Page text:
30 June 2017
By Ingunn Eidhammer, Education Advisor with Save the Children Norway
“Armed men had invaded and destroyed our school, the boards and textbooks had been used as firewood. This war destroyed children, and some even became part of armed groups”
Student, North Kivu, DRC
Too many children in too many countries face serious challenges to access education safely. Since 2013, there has been a series of attacks on schools in at least 21 countries experiencing armed conflict and insecurity, and military use of schools has been documented in 24 countries. The consequences for children are devastating and ruin their prospects for a future. Students and teachers can be killed, and their school buildings damaged by attacks. Weapons can be left on school premises, and the children also face looting of schools and education material. These unnerving barriers to education disrupt their schooling, and prevent these children from reaching their true potential.
To address these problems, the Safe Schools Declaration has been developed through state consultations in Geneva. By signing, states express their political support for protecting education during armed conflict. And it is gaining traction. So far, 66 countries have endorsed the Declaration, and the number continues to grow with France, Denmark and Botswana recently joining.
Through the ECHO-supported Schools as Zones of Peace (SZOP); Save the Children is developing an approach to protect education starting from the schools and the local community. Building on previous experiences ten years back with impetus spurred from the Safe Schools Declaration, the SZOP started in the Occupied Palestinian Territories and the Democratic Republic of Congo, and has recently been expanded to South Sudan and Niger. SZOP is adapted to the context in each of these countries. Based on this experience, Save the Children has developed a global guidance for how to implement the project, available to all organisations that wish to work on this thematic area.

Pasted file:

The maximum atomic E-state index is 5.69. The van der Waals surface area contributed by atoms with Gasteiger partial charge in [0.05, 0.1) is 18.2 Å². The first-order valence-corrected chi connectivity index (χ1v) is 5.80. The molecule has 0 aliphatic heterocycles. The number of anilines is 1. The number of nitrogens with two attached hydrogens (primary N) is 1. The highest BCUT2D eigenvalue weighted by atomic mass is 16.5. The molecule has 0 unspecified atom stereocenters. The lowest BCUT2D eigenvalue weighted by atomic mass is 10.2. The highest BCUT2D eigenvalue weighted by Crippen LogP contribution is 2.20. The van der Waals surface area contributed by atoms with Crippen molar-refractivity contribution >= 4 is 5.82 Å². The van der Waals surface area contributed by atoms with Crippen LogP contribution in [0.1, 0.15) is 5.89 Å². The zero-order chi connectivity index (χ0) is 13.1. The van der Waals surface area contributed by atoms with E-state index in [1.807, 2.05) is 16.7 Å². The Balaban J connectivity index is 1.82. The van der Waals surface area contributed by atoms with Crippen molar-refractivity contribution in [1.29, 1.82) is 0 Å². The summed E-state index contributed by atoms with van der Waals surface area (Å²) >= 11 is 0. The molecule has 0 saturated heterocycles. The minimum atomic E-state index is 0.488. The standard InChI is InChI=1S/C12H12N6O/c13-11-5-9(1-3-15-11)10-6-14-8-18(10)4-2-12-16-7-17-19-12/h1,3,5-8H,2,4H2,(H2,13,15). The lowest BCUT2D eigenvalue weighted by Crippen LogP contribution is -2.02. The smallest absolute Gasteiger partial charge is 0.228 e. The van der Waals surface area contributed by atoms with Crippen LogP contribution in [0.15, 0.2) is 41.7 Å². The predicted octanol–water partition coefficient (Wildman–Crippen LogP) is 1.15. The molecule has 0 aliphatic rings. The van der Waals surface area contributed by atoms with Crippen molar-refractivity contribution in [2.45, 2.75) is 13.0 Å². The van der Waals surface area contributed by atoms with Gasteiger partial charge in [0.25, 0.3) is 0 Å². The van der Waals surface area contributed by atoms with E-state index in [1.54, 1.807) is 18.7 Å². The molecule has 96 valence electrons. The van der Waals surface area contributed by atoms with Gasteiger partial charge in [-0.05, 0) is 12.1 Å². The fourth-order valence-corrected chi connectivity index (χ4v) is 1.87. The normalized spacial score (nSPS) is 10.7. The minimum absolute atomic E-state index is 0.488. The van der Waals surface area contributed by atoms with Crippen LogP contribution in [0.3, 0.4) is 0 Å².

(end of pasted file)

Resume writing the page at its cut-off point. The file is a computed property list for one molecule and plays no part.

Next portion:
We are already seeing results of our efforts. In schools participating in the project, there is an increased awareness and knowledge of the devastating effects of attacks and military use of schools as well as ability to address the challenges with the relevant authorities or stakeholders. The schools also provide more systematic and regular reporting of attacks on education and military use of the schools than before which is important to be able to address the problem. The project links Child Protection and Education activities, and emphasises the importance of following up with support to the children affected. In DRC, 193 children across 30 schools have received psychosocial support through this project. In oPt, the schools have built their capacity to respond to incidents through the creation of School Disaster Management Committees, with the participation of school staff, community members and children. The School Disaster Management Committees have built the confidence of the school staff in dealing with arrests of students and attacks, and enabled the school staff to handle incidents in a coordinated and systematic way. For instance, the school janitor in one of the schools now checks the school for any risks or harmful objects before the students come to school, and after they leave. Also, through child resilience session, students have reported having developed more constructive coping mechanisms to overcome the constant stressful situation of attacks on education in which they live and learn in.
As such the Schools as Zones of Peace project takes the Safe Schools Declaration from being a global political statement to make a difference for children’s lives and their education.
For more information on the project contact Nora Ingdal, Head of education, Save the Children Norway: email@example.com
Ingunn Eidhammer is an education advisor with Save the Children Norway. She discusses how SCN is working on protecting education from attack through the project Schools as Zones of Peace.